Due diligence available for seat belt violation

Mike Novakowski
April 07, 2014
By Mike Novakowski
The Ontario Court of Appeal has ruled that a driver may raise the defence of due diligence in fighting a failure to wear seat belt charge. In R. v. Wilson, 2014 ONCA 212 a police officer was conducting spot checks while standing near a corner when he watched the accused stop at a stop sign. The officer noticed that Wilson's seatbelt was hanging by his shoulder, directed him to pull over and issued him a Provincial Offences Notice for failing to wear a seatbelt, contrary to s. 106(2) of Ontario's Highway Traffic Act. At his trial Wilson said he had placed a coffee in a cup holder in the backseat of his car. While he was driving he noticed that it was spilling on his laptop. He testified that when the officer observed him, he had just pulled up to a stop sign and removed his seatbelt so he could straighten the cup. He said there was no other traffic around at the time and he intended to put his seatbelt back on as soon as he fixed the cup.

The Ontario Court of Appeal has ruled that a driver may raise the defence of due diligence in fighting a failure to wear seat belt charge.

In R. v. Wilson, 2014 ONCA 212 a police officer was conducting spot checks while standing near a corner when he watched the accused stop at a stop sign. The officer noticed that Wilson's seatbelt was hanging by his shoulder, directed him to pull over and issued him a Provincial Offences Notice for failing to wear a seatbelt, contrary to s. 106(2) of Ontario's Highway Traffic Act.

At his trial Wilson said he had placed a coffee in a cup holder in the backseat of his car. While he was driving he noticed that it was spilling on his laptop. He testified that when the officer observed him, he had just pulled up to a stop sign and removed his seatbelt so he could straighten the cup. He said there was no other traffic around at the time and he intended to put his seatbelt back on as soon as he fixed the cup.

Wilson was convicted after the Justice of the Peace held that failing to wear a seatbelt was an absolute liability (no-fault) offence.

Wilson appealed his conviction to the Ontario Court of Justice arguing, among other grounds, that the offence for a driver failing to wear a seatbelt was one of strict rather than absolute liability. The judge agreed, concluding that s. 106(2) was a strict liability offence, affording him a due diligence defence. A new trial was ordered.

The Crown challenged the ruling classifying the offence as one of strict liability before Ontario's highest court.

A strict liability offence lies "between the extremes of true criminal offences that require proof of a guilty state of mind (intention, knowledge or recklessness) and public welfare offences imposing absolute liability, where conviction will follow upon proof that the accused did the prohibited act with no consideration of the accused's state of mind or degree of fault."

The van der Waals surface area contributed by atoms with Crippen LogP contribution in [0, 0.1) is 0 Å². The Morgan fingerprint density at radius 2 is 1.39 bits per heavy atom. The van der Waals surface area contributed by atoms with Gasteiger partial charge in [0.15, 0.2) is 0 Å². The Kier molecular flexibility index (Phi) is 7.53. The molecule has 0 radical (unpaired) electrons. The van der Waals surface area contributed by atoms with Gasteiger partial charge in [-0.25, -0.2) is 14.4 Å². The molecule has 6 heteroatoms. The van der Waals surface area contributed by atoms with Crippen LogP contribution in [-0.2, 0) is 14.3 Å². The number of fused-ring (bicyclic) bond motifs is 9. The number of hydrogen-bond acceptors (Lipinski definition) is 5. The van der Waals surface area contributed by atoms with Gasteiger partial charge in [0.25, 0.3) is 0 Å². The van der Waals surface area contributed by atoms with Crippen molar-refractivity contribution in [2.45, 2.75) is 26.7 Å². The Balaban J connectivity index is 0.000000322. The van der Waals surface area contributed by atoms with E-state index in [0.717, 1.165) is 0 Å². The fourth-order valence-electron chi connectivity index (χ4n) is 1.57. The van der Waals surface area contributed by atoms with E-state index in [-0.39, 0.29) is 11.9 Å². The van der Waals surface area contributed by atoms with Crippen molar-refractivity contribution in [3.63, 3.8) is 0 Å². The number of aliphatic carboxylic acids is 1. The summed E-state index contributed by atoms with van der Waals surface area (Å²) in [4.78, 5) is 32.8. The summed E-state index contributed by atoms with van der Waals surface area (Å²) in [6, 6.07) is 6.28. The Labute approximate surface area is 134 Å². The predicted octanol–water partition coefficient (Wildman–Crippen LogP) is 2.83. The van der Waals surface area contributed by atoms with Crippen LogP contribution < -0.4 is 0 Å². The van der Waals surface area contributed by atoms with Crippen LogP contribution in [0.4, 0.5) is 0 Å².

With a strict liability offence, the prosecution makes its case by proving the prohibited act was committed, but the accused may avoid conviction by proving, on a balance of probabilities, that they took reasonable care to avoid the prohibited act.

In most cases, Ontario's Highway Traffic Act does not clearly specify the level of fault required. The courts are left with the task of determining which of the three categories the offence falls within. As for s. 106(2), the Ontario Court of Appeal found the offence of a driver failing to wear a seatbelt was one of strict liability and that there wasn't anything in the way the offence is defined to rebut the strong presumption of strict liability, as articulated in R. v. Sault Ste. Marie, (1978) 2 S.C.R. 1299, where the Supreme Court of Canada held that "punishment should in general should not be inflicted on those without fault."

First, there wasn't anything in the language of the statute to displace the presumption of strict liability. Second, s. 106 is a detailed statutory scheme regarding seatbelts and does not specify the level of fault required. Third, as the appeal court noted, "it is not impossible to imagine situations where a driver finds him or herself not securely seat belted despite having taken reasonable steps to secure the belt."

Fourth, although a s. 106(2) offence involves a simple act entirely within the control of the driver, it is quite possible that a driver could take reasonable steps to fasten his or her seat belt only to find that the belt did not close properly or had come undone. Although the defence of due diligence will be rare, the small chance of success should not deprive the driver of the opportunity to present it.

Finally, the presence of statutory exceptions to wearing a seatbelt – driving in reverse, medical reasons or work-related need – did not have any bearing on the classification of the offence.

"The exceptions exclude the prosecution of certain individuals who have very specific needs and reasons not to wear a seat belt," said Justice Sharpe. "The exceptions neither arise from nor relate to the concept of due diligence."

In conclusion, the court noted that a due diligence defence will not be made out by acting generally in a reasonable way. Rather, "a defence of due diligence to this charge would only be made out where, although the driver was found not wearing his or her seat belt when driving, the driver had taken all reasonable care to wear the seat belt."

The Crown's appeal was dismissed.

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